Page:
Ethan Banks On productivity.

OECG – Chapter 7 “IP Forwarding” ARP + Inverse ARP + Frame Relay Inverse ARP


This section of the chapter discusses how the router will build adjacency information, and also discusses details about frame-relay inverse ARP.

In order for the router to build his adjacency table, he uses ARP regularly. We know what ARP is all about, right? It’s the protocol used by a device that knows the IP of a remote host, but not the layer 2/data link information. An ARP gets put out on the wire, and the appropriate host sees the ARP and responds. The information in the response is used so that the device knows how to frame the packet. Okay, simple enough – we know all about this on our ethernet networks. Throw a sniffer on the wire, and you can see ARP’s on any segment all the time.

Fair enough. But the author makes a special point to discuss the ARP and inverse ARP scenarios that arise in frame-relay environments. So let’s talk through these considerations.

  • Inverse ARP (InARP) is used in frame networks to determine what IP to use when trying to forward to that adjacent host. The router already knows the DLCI, but needs the IP, thus “inverse” ARP. This is the opposite of ARP on an ethernet, where you know the IP, but need the data link information.
  • On a frame network, the InARP process is triggered by an LMI status message. This again differs from a LAN, where an ARP will be triggered if a packet is received, but the data link information is unknown. In a frame cloud, the IP is sorted out ahead of time. When the routers receive an LMI PVC Up message, they will announce their IP addresses over the virtual circuit using an InARP message (RFC1293). No LMI, no InARP.
  • When typing a “show frame-relay map” command, interfaces on point-to-point links will not have the word “dynamic” in the output. Point-to-point frame interfaces do not learn about each other’s IP’s with InARP. In fact, InARP information received on point-to-point interfaces is ignored.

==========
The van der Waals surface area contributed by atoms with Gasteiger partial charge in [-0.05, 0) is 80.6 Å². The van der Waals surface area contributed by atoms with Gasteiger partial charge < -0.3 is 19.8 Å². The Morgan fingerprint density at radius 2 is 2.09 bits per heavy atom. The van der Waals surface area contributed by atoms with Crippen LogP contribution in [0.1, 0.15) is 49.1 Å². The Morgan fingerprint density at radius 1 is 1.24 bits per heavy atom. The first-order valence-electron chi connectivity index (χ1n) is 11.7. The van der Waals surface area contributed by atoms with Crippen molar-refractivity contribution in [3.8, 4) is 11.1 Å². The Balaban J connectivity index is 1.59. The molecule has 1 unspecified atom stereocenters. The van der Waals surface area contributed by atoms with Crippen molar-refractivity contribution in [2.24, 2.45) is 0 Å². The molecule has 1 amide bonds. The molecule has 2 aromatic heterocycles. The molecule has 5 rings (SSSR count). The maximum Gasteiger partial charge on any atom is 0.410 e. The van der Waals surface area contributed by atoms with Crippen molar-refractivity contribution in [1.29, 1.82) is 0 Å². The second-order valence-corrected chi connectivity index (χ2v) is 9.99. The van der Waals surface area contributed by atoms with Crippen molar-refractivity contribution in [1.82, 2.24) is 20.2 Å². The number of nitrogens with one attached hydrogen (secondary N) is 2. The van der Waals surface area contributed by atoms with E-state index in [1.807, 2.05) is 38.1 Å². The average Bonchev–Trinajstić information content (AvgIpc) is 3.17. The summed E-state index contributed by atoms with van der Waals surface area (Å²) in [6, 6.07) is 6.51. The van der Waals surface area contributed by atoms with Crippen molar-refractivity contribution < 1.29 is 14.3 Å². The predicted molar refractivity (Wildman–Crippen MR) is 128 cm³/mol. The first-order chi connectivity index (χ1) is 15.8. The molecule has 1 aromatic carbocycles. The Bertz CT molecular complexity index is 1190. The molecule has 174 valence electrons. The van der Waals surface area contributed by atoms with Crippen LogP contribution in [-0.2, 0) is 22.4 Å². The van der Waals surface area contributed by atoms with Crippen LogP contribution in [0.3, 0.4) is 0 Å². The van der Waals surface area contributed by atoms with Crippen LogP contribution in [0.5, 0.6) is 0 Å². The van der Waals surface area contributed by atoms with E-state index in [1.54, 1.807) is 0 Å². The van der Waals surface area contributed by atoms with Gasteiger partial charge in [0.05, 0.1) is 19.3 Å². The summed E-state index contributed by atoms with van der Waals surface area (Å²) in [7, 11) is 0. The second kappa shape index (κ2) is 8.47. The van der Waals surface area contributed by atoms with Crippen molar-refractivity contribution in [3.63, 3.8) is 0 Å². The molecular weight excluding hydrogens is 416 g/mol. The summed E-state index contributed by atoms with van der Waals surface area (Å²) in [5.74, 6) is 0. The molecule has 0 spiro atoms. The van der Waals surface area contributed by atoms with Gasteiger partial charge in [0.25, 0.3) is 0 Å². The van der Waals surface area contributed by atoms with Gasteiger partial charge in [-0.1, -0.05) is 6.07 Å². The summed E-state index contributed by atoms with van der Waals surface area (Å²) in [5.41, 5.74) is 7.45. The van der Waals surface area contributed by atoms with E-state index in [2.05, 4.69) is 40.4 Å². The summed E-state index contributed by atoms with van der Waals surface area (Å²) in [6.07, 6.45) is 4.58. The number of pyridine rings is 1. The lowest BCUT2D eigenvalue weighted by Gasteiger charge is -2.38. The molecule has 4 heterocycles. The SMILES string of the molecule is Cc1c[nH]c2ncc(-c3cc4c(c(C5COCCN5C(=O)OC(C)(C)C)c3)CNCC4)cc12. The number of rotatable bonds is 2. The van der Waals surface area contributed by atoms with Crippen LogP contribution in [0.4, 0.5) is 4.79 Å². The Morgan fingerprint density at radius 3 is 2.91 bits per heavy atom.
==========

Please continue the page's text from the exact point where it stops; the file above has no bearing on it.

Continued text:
• InARP only works over a virtual circuit. In addition, InARP messages are not forward – they dead-end at a receiving frame router. So…say you’ve got 3 routers. One with a physical connection to the frame (no subinterface), one with a multipoint subinterface and one with a point to point interface. How will the router with the physical connection be able to get IP traffic to the router with a point to point subinterface? There’s no VC between the 2, plus the remote ignores InARP anyway. The way is by statically mapping a connection between the 2 routers using a “frame-relay map ip DLCI broadcast” statement on the router with the physical interface. The router with the point-to-point connection is only going to forward across his point-to-point VC anyway, so no need to static map anything there.
  • You can shut off InARP with the “no frame-relay inverse-arp” interface command. The router will stop sending InARP messages, and will ignore received ones on that interface as well.
By Ethan Banks
Ethan Banks On productivity.

You probably know Ethan Banks because he writes & podcasts about IT. For example, he co-authored "Computer Networks Problems & Solutions" with Russ White.

This site is Ethan on productivity--not tech so much.

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